From a letter to one of our correspondents from Jno. Edgerton, of Coal Creek, Iowa, a man deeply interested in fruit-growing, we learn that the interest in tree planting is quite enthusiastic. He says: " One of my neighbors has bought trees and will plant 10,000 in spring; he has 170 acres, and as soon as possible will plant it all in orchards. Many others will plant 1,000 trees each, and as apples readily sell for one dollar to one fifty per bushel, their ideas are correspondingly elevated." Of cherries he says:" Many regard the English Morello as superior to Early May or Richmond; both are grown on Morello and Mahaleb - the latter being preferred because it does not sprout." The Mahaleb should be planted deep, so as to have all of the stock beneath the surface.

Fruit-Growing In Iowa #1

At the late County Fair the Committee on Fruit did not report (for want of time, we suppose), but below will be found their interesting report:

The Committee on Fruit, in presenting their report to the society, would congratulate its members upon the lair show of fruit upon our tables; the prospect of an abundant home supply at an early day appears very good.

Apples

The number of exhibitors of Apples, the standard fruit of this latitude, is seventeen, and the number of varieties presented by them is sixty-five. Among them we find a number of the most valuable and leading varieties, presented, too, by several of the exhibitors, who report that the trees grow and bear well with them.

Indeed, we are satisfied from our examination and experience, that the apple is well adapted to the climate and soil of Central Iowa, and that with us the same varieties exceed in size and flavor those grown in the Eastern States.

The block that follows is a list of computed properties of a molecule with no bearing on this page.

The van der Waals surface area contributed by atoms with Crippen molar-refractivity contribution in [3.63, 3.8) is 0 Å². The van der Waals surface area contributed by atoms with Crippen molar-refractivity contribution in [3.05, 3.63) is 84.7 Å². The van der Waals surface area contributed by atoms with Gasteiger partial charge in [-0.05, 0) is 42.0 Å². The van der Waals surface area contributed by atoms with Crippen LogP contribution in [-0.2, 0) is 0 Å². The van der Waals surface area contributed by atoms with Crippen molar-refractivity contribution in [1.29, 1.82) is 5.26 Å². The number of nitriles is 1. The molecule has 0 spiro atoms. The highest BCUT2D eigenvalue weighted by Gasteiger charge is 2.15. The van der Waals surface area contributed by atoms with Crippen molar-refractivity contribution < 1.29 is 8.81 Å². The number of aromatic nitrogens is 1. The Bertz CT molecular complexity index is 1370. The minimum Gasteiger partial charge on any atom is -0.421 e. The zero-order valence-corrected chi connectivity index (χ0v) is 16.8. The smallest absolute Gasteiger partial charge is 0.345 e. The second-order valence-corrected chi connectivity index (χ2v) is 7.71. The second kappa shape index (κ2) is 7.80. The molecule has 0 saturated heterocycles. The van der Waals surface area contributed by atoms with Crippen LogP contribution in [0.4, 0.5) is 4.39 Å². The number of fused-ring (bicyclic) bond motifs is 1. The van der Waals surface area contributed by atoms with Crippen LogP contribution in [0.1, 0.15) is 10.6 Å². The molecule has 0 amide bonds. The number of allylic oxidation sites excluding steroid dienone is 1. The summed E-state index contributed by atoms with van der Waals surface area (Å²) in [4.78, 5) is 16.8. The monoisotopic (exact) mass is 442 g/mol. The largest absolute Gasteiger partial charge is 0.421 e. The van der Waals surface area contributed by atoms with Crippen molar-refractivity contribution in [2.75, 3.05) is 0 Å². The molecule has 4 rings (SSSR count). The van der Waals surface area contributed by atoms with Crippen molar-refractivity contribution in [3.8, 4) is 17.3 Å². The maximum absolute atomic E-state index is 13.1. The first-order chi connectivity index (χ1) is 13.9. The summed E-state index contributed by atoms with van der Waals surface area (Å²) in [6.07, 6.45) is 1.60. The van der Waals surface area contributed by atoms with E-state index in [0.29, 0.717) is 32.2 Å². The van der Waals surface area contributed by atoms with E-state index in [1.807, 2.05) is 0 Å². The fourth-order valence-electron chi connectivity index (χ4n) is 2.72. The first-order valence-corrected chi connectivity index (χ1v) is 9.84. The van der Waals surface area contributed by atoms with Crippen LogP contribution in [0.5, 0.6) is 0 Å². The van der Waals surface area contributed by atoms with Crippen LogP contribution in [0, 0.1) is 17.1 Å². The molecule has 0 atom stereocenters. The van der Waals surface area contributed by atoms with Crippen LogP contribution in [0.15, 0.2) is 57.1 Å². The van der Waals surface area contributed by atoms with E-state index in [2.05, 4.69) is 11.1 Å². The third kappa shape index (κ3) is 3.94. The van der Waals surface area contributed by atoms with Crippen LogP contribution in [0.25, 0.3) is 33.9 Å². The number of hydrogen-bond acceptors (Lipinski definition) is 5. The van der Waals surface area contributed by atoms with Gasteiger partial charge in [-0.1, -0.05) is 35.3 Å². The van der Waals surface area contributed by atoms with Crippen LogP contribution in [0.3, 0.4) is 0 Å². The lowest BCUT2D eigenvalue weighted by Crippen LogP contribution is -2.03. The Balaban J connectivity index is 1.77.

Your committee are of opinion that Mr. Cattell has presented the greatest variety of " standard" and popular Apples, and Mr. Hiram Gilbert the second best.

No provision is made for a second premium; but your committee have determined to make no recommendation for the "best variety of fruits," as no one exhibitor presented a majority of the fruits on your catalogue; and instead of the amount assigned under that head, to recommend that it be divided between Mr. H. Gilbert, as above, and Mr. Alexander Jackson, for the best specimen of Plums, a very fine sample of Coe's Golden Drop.

The following persons exhibited specimens of Apples, the first seven but little inferior to the two already named: Thomas Morford, G. W. Kincaid, Wm. Chambers, Sen., Joseph Williams, Jacob Long, Phillip Wagoner, of Louisa county; T. S. Parvin, Humphrey, Burdett, John Zeigler, Samuel Gilbert, P. D. Humphrey, of Cedar county; W. H. Miller, John Sherfey, Amos Lilli-bbidge, and Chester Weed. The latter had the greatest variety, but they were not presented for premiums.

Quinces

Of Quinces, the next on the list, there were three exhibitors, Messrs. Zeigler, Ogilvie, and Parvin, the varieties being the Apple and Pear-shaped. The committee are of opinion that Mr. Parvin had the " best specimen." These are the first, your committee believe, raised in this county.

Pears

Dr. Weed, the only exhibitor of this fruit, presented four varieties, all winter Pears. Several of our citizens have raised varieties of the summer Pear, but could not, or did not, preserve them for this occasion.